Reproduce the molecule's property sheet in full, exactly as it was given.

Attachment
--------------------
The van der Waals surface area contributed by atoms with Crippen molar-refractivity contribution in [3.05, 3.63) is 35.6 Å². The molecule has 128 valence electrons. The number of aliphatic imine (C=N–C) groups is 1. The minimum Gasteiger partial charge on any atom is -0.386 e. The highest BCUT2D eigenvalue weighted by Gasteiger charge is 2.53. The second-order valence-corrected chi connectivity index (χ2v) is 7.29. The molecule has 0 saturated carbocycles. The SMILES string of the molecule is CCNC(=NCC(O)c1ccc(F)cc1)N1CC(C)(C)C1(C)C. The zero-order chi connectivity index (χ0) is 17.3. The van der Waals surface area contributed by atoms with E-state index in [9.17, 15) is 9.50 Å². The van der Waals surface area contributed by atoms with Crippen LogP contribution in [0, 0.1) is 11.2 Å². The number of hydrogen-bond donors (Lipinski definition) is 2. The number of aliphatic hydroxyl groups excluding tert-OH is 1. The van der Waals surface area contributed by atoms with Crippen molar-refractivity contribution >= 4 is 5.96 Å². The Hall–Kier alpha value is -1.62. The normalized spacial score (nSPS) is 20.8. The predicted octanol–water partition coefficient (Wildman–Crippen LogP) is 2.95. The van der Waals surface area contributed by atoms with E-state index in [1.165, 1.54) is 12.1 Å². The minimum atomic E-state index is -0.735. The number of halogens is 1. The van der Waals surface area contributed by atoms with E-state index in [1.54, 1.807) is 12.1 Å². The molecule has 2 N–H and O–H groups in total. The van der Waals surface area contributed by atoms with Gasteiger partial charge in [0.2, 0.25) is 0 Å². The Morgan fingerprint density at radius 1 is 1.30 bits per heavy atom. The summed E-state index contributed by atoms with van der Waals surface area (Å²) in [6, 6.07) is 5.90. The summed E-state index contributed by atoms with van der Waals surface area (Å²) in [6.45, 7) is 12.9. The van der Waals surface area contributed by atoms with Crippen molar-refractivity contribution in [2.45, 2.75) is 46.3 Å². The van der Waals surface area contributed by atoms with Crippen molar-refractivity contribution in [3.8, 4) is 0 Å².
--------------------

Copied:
The van der Waals surface area contributed by atoms with Crippen molar-refractivity contribution in [3.05, 3.63) is 35.6 Å². The molecule has 128 valence electrons. The number of aliphatic imine (C=N–C) groups is 1. The minimum Gasteiger partial charge on any atom is -0.386 e. The highest BCUT2D eigenvalue weighted by Gasteiger charge is 2.53. The second-order valence-corrected chi connectivity index (χ2v) is 7.29. The molecule has 0 saturated carbocycles. The SMILES string of the molecule is CCNC(=NCC(O)c1ccc(F)cc1)N1CC(C)(C)C1(C)C. The zero-order chi connectivity index (χ0) is 17.3. The van der Waals surface area contributed by atoms with E-state index in [9.17, 15) is 9.50 Å². The van der Waals surface area contributed by atoms with Crippen LogP contribution in [0, 0.1) is 11.2 Å². The number of hydrogen-bond donors (Lipinski definition) is 2. The number of aliphatic hydroxyl groups excluding tert-OH is 1. The van der Waals surface area contributed by atoms with Crippen molar-refractivity contribution >= 4 is 5.96 Å². The Hall–Kier alpha value is -1.62. The normalized spacial score (nSPS) is 20.8. The predicted octanol–water partition coefficient (Wildman–Crippen LogP) is 2.95. The van der Waals surface area contributed by atoms with E-state index in [1.165, 1.54) is 12.1 Å². The minimum atomic E-state index is -0.735. The number of halogens is 1. The van der Waals surface area contributed by atoms with E-state index in [1.54, 1.807) is 12.1 Å². The molecule has 2 N–H and O–H groups in total. The van der Waals surface area contributed by atoms with Gasteiger partial charge in [0.2, 0.25) is 0 Å². The Morgan fingerprint density at radius 1 is 1.30 bits per heavy atom. The summed E-state index contributed by atoms with van der Waals surface area (Å²) in [6, 6.07) is 5.90. The summed E-state index contributed by atoms with van der Waals surface area (Å²) in [6.45, 7) is 12.9. The van der Waals surface area contributed by atoms with Crippen molar-refractivity contribution in [2.45, 2.75) is 46.3 Å². The van der Waals surface area contributed by atoms with Crippen molar-refractivity contribution in [3.8, 4) is 0 Å².